The Facilitatory Effects of Intravenous Dexmedetomidine on the Duration of Spinal Anesthesia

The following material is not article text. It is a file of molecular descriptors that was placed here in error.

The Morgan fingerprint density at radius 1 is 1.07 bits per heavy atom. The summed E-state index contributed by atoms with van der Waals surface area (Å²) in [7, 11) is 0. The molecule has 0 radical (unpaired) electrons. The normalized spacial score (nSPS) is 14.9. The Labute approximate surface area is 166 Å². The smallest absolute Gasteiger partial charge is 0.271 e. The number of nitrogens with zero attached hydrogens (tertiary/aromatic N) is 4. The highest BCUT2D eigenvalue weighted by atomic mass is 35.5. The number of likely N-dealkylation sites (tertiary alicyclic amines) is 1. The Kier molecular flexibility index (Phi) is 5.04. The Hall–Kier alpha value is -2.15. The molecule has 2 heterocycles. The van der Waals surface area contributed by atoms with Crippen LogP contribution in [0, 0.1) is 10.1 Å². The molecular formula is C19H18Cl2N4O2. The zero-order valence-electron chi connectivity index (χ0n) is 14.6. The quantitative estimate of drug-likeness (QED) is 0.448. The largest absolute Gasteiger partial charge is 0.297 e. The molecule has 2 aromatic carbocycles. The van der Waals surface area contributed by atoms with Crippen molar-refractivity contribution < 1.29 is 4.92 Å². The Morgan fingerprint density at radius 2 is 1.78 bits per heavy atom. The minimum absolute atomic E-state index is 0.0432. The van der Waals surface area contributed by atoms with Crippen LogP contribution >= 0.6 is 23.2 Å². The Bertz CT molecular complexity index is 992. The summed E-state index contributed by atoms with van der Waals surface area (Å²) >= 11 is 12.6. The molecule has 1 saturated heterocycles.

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BACKGROUND: Central mechanisms have been proposed to explain the prolongation of effect reported with the off-label use of dexmedetomidine as an adjuvant in local anesthetic admixtures. We evaluated whether IV dexmedetomidine can prolong the duration of sensory block associated with spinal anesthesia. METHODS: The authors searched MEDLINE, Embase, Cochrane Database of Systematic Reviews, and Cochrane Central Register of Controlled Trials databases for randomized controlled trials investigating the facilitatory effects of IV administration of dexmedetomidine (dexmedetomidine group) compared with placebo (control group) on single-injection local anesthetic-based spinal anesthesia. Durations of sensory and motor block, sensory and motor block onset times, postoperative pain scores, time to first analgesic request, analgesic consumption, and dexmedetomidine-related side effects were evaluated. Results were combined using random effects modeling when appropriate. RESULTS: A total of 364 patients were analyzed from 7 intermediate to high-quality randomized controlled trials. When IV dexmedetomidine accompanied spinal anesthesia, sensory block duration was prolonged by at least 34% (point estimate: 38%), P < 0.00001, motor block duration was prolonged by at least 17% (point estimate: 21%), P < 0.00001, and time to first analgesic request was increased by at least 53% (point estimate: 60%), P < 0.00001. The use of dexmedetomidine was associated with a 3.7-fold increase (95% confidence interval, 1.53-8.82, P = 0.004) in transient reversible bradycardia. There was no difference in the incidence of hypotension or postoperative sedation, and none of the patients experienced respiratory depression. CONCLUSION: IV dexmedetomidine can prolong the duration of sensory block, motor block, and time to first analgesic request associated with spinal anesthesia.
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